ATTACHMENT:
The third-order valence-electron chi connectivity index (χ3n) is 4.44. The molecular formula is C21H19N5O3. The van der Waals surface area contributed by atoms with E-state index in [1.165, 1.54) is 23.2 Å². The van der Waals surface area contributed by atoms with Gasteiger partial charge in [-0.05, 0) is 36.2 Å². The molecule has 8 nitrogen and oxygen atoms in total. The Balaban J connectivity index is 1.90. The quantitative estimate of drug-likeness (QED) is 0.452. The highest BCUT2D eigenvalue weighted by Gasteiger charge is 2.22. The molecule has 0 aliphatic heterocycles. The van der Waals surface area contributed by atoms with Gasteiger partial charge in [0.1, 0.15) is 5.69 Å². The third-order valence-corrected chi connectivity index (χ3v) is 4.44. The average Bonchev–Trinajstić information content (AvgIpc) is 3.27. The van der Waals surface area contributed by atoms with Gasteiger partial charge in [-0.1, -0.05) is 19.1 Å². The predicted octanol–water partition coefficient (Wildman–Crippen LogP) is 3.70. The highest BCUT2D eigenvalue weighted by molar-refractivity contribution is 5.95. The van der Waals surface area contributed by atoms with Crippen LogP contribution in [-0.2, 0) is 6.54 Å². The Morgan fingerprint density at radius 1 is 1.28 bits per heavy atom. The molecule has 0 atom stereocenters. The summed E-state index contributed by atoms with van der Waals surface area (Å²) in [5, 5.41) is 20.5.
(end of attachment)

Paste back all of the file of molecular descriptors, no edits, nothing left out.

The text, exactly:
The third-order valence-electron chi connectivity index (χ3n) is 4.44. The molecular formula is C21H19N5O3. The van der Waals surface area contributed by atoms with E-state index in [1.165, 1.54) is 23.2 Å². The van der Waals surface area contributed by atoms with Gasteiger partial charge in [-0.05, 0) is 36.2 Å². The molecule has 8 nitrogen and oxygen atoms in total. The Balaban J connectivity index is 1.90. The quantitative estimate of drug-likeness (QED) is 0.452. The highest BCUT2D eigenvalue weighted by Gasteiger charge is 2.22. The molecule has 0 aliphatic heterocycles. The van der Waals surface area contributed by atoms with Gasteiger partial charge in [0.1, 0.15) is 5.69 Å². The third-order valence-corrected chi connectivity index (χ3v) is 4.44. The average Bonchev–Trinajstić information content (AvgIpc) is 3.27. The van der Waals surface area contributed by atoms with Gasteiger partial charge in [-0.1, -0.05) is 19.1 Å². The predicted octanol–water partition coefficient (Wildman–Crippen LogP) is 3.70. The highest BCUT2D eigenvalue weighted by molar-refractivity contribution is 5.95. The van der Waals surface area contributed by atoms with Crippen LogP contribution in [-0.2, 0) is 6.54 Å². The Morgan fingerprint density at radius 1 is 1.28 bits per heavy atom. The molecule has 0 atom stereocenters. The summed E-state index contributed by atoms with van der Waals surface area (Å²) in [5, 5.41) is 20.5.